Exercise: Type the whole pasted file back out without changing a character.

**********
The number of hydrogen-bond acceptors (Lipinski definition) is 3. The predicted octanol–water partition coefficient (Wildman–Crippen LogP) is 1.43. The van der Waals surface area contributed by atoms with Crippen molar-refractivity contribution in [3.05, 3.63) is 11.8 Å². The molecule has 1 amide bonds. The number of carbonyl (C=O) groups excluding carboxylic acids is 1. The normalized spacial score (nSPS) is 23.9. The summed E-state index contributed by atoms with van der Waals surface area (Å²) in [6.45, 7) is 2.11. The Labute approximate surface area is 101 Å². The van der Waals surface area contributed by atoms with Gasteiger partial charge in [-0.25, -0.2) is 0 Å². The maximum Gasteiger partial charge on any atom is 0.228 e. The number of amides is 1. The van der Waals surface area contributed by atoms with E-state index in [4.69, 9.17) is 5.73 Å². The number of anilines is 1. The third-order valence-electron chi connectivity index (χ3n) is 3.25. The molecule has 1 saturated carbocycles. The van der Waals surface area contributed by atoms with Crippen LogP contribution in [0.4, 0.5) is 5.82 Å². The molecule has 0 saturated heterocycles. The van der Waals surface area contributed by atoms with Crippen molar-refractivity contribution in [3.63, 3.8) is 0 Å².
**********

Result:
The number of hydrogen-bond acceptors (Lipinski definition) is 3. The predicted octanol–water partition coefficient (Wildman–Crippen LogP) is 1.43. The van der Waals surface area contributed by atoms with Crippen molar-refractivity contribution in [3.05, 3.63) is 11.8 Å². The molecule has 1 amide bonds. The number of carbonyl (C=O) groups excluding carboxylic acids is 1. The normalized spacial score (nSPS) is 23.9. The summed E-state index contributed by atoms with van der Waals surface area (Å²) in [6.45, 7) is 2.11. The Labute approximate surface area is 101 Å². The van der Waals surface area contributed by atoms with Gasteiger partial charge in [-0.25, -0.2) is 0 Å². The maximum Gasteiger partial charge on any atom is 0.228 e. The number of amides is 1. The van der Waals surface area contributed by atoms with E-state index in [4.69, 9.17) is 5.73 Å². The number of anilines is 1. The third-order valence-electron chi connectivity index (χ3n) is 3.25. The molecule has 1 saturated carbocycles. The van der Waals surface area contributed by atoms with Crippen LogP contribution in [0.4, 0.5) is 5.82 Å². The molecule has 0 saturated heterocycles. The van der Waals surface area contributed by atoms with Crippen molar-refractivity contribution in [3.63, 3.8) is 0 Å².